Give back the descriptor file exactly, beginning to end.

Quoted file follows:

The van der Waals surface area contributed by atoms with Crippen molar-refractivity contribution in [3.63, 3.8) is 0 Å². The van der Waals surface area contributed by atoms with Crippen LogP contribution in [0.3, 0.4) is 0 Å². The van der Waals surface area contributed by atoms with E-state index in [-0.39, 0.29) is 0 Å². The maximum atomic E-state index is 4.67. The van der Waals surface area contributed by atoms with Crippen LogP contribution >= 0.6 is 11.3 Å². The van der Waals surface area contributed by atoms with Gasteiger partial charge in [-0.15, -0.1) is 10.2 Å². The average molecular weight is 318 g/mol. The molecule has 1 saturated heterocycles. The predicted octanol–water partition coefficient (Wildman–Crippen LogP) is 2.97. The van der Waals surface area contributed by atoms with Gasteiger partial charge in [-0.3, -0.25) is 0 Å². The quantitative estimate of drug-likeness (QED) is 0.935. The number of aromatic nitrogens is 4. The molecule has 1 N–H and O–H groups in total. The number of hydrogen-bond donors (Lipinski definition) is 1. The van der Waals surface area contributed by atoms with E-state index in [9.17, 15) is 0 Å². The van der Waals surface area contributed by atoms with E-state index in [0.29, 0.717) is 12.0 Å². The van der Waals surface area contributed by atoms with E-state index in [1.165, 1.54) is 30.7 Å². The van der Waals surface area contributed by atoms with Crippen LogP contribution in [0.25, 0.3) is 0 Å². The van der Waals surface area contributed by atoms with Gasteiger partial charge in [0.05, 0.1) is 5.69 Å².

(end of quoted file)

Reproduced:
The van der Waals surface area contributed by atoms with Crippen molar-refractivity contribution in [3.63, 3.8) is 0 Å². The van der Waals surface area contributed by atoms with Crippen LogP contribution in [0.3, 0.4) is 0 Å². The van der Waals surface area contributed by atoms with E-state index in [-0.39, 0.29) is 0 Å². The maximum atomic E-state index is 4.67. The van der Waals surface area contributed by atoms with Crippen LogP contribution >= 0.6 is 11.3 Å². The van der Waals surface area contributed by atoms with Gasteiger partial charge in [-0.15, -0.1) is 10.2 Å². The average molecular weight is 318 g/mol. The molecule has 1 saturated heterocycles. The predicted octanol–water partition coefficient (Wildman–Crippen LogP) is 2.97. The van der Waals surface area contributed by atoms with Gasteiger partial charge in [-0.3, -0.25) is 0 Å². The quantitative estimate of drug-likeness (QED) is 0.935. The number of aromatic nitrogens is 4. The molecule has 1 N–H and O–H groups in total. The number of hydrogen-bond donors (Lipinski definition) is 1. The van der Waals surface area contributed by atoms with E-state index in [9.17, 15) is 0 Å². The van der Waals surface area contributed by atoms with E-state index in [0.29, 0.717) is 12.0 Å². The van der Waals surface area contributed by atoms with E-state index in [1.165, 1.54) is 30.7 Å². The van der Waals surface area contributed by atoms with Crippen LogP contribution in [0.25, 0.3) is 0 Å². The van der Waals surface area contributed by atoms with Gasteiger partial charge in [0.05, 0.1) is 5.69 Å².